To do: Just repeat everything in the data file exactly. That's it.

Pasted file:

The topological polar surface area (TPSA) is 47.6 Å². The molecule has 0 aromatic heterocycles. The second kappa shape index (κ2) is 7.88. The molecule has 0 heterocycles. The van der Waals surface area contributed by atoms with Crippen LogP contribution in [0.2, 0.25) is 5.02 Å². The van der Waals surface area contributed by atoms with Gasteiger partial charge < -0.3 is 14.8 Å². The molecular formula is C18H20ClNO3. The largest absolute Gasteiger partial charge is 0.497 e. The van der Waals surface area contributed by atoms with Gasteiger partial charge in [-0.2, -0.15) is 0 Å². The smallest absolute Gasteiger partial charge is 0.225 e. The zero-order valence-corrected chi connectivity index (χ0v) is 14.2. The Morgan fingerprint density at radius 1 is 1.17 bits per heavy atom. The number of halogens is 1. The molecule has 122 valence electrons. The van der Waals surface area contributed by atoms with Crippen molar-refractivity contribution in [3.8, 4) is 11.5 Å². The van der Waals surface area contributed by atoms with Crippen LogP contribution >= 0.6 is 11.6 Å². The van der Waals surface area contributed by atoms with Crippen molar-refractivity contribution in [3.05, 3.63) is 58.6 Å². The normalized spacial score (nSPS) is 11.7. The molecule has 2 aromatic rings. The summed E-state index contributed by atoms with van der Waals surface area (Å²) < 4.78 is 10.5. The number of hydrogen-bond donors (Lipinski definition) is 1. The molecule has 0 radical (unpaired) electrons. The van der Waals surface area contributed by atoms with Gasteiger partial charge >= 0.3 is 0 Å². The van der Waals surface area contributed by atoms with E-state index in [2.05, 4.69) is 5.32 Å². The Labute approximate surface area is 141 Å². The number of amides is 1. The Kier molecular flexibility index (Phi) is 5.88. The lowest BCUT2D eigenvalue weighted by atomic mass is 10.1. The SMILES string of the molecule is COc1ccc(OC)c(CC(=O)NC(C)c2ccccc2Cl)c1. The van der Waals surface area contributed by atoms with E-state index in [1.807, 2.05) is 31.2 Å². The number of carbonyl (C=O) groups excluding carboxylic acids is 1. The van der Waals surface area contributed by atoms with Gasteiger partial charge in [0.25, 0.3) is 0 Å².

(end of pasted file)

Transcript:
The topological polar surface area (TPSA) is 47.6 Å². The molecule has 0 aromatic heterocycles. The second kappa shape index (κ2) is 7.88. The molecule has 0 heterocycles. The van der Waals surface area contributed by atoms with Crippen LogP contribution in [0.2, 0.25) is 5.02 Å². The van der Waals surface area contributed by atoms with Gasteiger partial charge < -0.3 is 14.8 Å². The molecular formula is C18H20ClNO3. The largest absolute Gasteiger partial charge is 0.497 e. The van der Waals surface area contributed by atoms with Gasteiger partial charge in [-0.2, -0.15) is 0 Å². The smallest absolute Gasteiger partial charge is 0.225 e. The zero-order valence-corrected chi connectivity index (χ0v) is 14.2. The Morgan fingerprint density at radius 1 is 1.17 bits per heavy atom. The number of halogens is 1. The molecule has 122 valence electrons. The van der Waals surface area contributed by atoms with Crippen molar-refractivity contribution in [3.8, 4) is 11.5 Å². The van der Waals surface area contributed by atoms with Crippen LogP contribution >= 0.6 is 11.6 Å². The van der Waals surface area contributed by atoms with Crippen molar-refractivity contribution in [3.05, 3.63) is 58.6 Å². The normalized spacial score (nSPS) is 11.7. The molecule has 2 aromatic rings. The summed E-state index contributed by atoms with van der Waals surface area (Å²) < 4.78 is 10.5. The number of hydrogen-bond donors (Lipinski definition) is 1. The molecule has 0 radical (unpaired) electrons. The van der Waals surface area contributed by atoms with Gasteiger partial charge >= 0.3 is 0 Å². The van der Waals surface area contributed by atoms with E-state index in [2.05, 4.69) is 5.32 Å². The Labute approximate surface area is 141 Å². The number of amides is 1. The Kier molecular flexibility index (Phi) is 5.88. The lowest BCUT2D eigenvalue weighted by atomic mass is 10.1. The SMILES string of the molecule is COc1ccc(OC)c(CC(=O)NC(C)c2ccccc2Cl)c1. The van der Waals surface area contributed by atoms with E-state index in [1.807, 2.05) is 31.2 Å². The number of carbonyl (C=O) groups excluding carboxylic acids is 1. The van der Waals surface area contributed by atoms with Gasteiger partial charge in [0.25, 0.3) is 0 Å².